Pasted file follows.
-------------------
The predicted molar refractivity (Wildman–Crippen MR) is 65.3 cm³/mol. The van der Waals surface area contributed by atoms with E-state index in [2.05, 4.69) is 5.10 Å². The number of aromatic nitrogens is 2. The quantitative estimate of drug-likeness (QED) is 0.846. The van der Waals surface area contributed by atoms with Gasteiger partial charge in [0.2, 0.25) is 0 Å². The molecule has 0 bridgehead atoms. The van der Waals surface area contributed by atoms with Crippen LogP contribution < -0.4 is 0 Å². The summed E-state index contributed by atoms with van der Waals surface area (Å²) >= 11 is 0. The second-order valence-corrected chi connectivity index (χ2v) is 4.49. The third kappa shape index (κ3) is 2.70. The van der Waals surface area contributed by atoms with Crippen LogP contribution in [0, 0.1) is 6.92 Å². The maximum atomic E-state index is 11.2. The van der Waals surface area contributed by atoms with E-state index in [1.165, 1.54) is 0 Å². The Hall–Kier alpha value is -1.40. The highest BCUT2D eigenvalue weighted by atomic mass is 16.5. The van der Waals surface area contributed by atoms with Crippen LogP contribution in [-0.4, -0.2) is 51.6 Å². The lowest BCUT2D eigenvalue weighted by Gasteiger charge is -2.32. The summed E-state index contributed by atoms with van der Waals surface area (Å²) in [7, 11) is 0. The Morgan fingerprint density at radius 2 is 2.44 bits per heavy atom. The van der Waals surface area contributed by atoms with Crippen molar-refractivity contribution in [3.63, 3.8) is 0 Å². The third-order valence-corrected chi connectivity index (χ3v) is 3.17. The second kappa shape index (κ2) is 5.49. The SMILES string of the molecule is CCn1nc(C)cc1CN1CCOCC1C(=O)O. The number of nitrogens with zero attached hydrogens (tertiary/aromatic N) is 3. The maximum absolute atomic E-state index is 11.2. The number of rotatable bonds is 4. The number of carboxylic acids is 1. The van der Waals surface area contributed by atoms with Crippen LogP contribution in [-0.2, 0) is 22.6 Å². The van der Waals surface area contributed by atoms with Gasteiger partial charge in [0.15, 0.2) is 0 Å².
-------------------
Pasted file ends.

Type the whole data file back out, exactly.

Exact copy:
The predicted molar refractivity (Wildman–Crippen MR) is 65.3 cm³/mol. The van der Waals surface area contributed by atoms with E-state index in [2.05, 4.69) is 5.10 Å². The number of aromatic nitrogens is 2. The quantitative estimate of drug-likeness (QED) is 0.846. The van der Waals surface area contributed by atoms with Gasteiger partial charge in [0.2, 0.25) is 0 Å². The molecule has 0 bridgehead atoms. The van der Waals surface area contributed by atoms with Crippen LogP contribution < -0.4 is 0 Å². The summed E-state index contributed by atoms with van der Waals surface area (Å²) >= 11 is 0. The second-order valence-corrected chi connectivity index (χ2v) is 4.49. The third kappa shape index (κ3) is 2.70. The van der Waals surface area contributed by atoms with Crippen LogP contribution in [0, 0.1) is 6.92 Å². The maximum atomic E-state index is 11.2. The van der Waals surface area contributed by atoms with E-state index in [1.165, 1.54) is 0 Å². The Hall–Kier alpha value is -1.40. The highest BCUT2D eigenvalue weighted by atomic mass is 16.5. The van der Waals surface area contributed by atoms with Crippen LogP contribution in [-0.4, -0.2) is 51.6 Å². The lowest BCUT2D eigenvalue weighted by Gasteiger charge is -2.32. The summed E-state index contributed by atoms with van der Waals surface area (Å²) in [7, 11) is 0. The Morgan fingerprint density at radius 2 is 2.44 bits per heavy atom. The van der Waals surface area contributed by atoms with Crippen molar-refractivity contribution in [3.63, 3.8) is 0 Å². The third-order valence-corrected chi connectivity index (χ3v) is 3.17. The second kappa shape index (κ2) is 5.49. The SMILES string of the molecule is CCn1nc(C)cc1CN1CCOCC1C(=O)O. The number of nitrogens with zero attached hydrogens (tertiary/aromatic N) is 3. The maximum absolute atomic E-state index is 11.2. The number of rotatable bonds is 4. The number of carboxylic acids is 1. The van der Waals surface area contributed by atoms with Crippen LogP contribution in [-0.2, 0) is 22.6 Å². The van der Waals surface area contributed by atoms with Gasteiger partial charge in [0.15, 0.2) is 0 Å².